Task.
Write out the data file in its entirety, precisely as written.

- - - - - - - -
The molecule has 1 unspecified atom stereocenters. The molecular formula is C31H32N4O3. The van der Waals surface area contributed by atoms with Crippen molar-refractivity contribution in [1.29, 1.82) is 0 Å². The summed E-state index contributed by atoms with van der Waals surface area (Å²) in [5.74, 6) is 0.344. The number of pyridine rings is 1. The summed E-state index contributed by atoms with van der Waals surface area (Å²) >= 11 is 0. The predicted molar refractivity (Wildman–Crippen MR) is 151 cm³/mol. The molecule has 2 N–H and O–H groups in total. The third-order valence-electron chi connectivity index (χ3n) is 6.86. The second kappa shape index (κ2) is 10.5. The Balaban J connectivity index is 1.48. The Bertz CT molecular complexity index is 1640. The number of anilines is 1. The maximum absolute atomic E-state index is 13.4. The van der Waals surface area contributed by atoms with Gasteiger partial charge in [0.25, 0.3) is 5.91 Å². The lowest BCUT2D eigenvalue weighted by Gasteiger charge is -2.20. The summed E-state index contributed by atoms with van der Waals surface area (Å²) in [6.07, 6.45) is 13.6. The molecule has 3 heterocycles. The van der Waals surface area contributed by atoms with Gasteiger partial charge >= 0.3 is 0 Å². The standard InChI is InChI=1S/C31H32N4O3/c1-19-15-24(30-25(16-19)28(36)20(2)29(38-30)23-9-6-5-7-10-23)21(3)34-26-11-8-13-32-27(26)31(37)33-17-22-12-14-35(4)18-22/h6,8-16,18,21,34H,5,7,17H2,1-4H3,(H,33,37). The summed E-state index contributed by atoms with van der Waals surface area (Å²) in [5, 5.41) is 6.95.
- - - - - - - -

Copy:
The molecule has 1 unspecified atom stereocenters. The molecular formula is C31H32N4O3. The van der Waals surface area contributed by atoms with Crippen molar-refractivity contribution in [1.29, 1.82) is 0 Å². The summed E-state index contributed by atoms with van der Waals surface area (Å²) in [5.74, 6) is 0.344. The number of pyridine rings is 1. The summed E-state index contributed by atoms with van der Waals surface area (Å²) >= 11 is 0. The predicted molar refractivity (Wildman–Crippen MR) is 151 cm³/mol. The molecule has 2 N–H and O–H groups in total. The third-order valence-electron chi connectivity index (χ3n) is 6.86. The second kappa shape index (κ2) is 10.5. The Balaban J connectivity index is 1.48. The Bertz CT molecular complexity index is 1640. The number of anilines is 1. The maximum absolute atomic E-state index is 13.4. The van der Waals surface area contributed by atoms with Gasteiger partial charge in [0.25, 0.3) is 5.91 Å². The lowest BCUT2D eigenvalue weighted by Gasteiger charge is -2.20. The summed E-state index contributed by atoms with van der Waals surface area (Å²) in [6.07, 6.45) is 13.6. The molecule has 3 heterocycles. The van der Waals surface area contributed by atoms with Gasteiger partial charge >= 0.3 is 0 Å². The standard InChI is InChI=1S/C31H32N4O3/c1-19-15-24(30-25(16-19)28(36)20(2)29(38-30)23-9-6-5-7-10-23)21(3)34-26-11-8-13-32-27(26)31(37)33-17-22-12-14-35(4)18-22/h6,8-16,18,21,34H,5,7,17H2,1-4H3,(H,33,37). The summed E-state index contributed by atoms with van der Waals surface area (Å²) in [5, 5.41) is 6.95.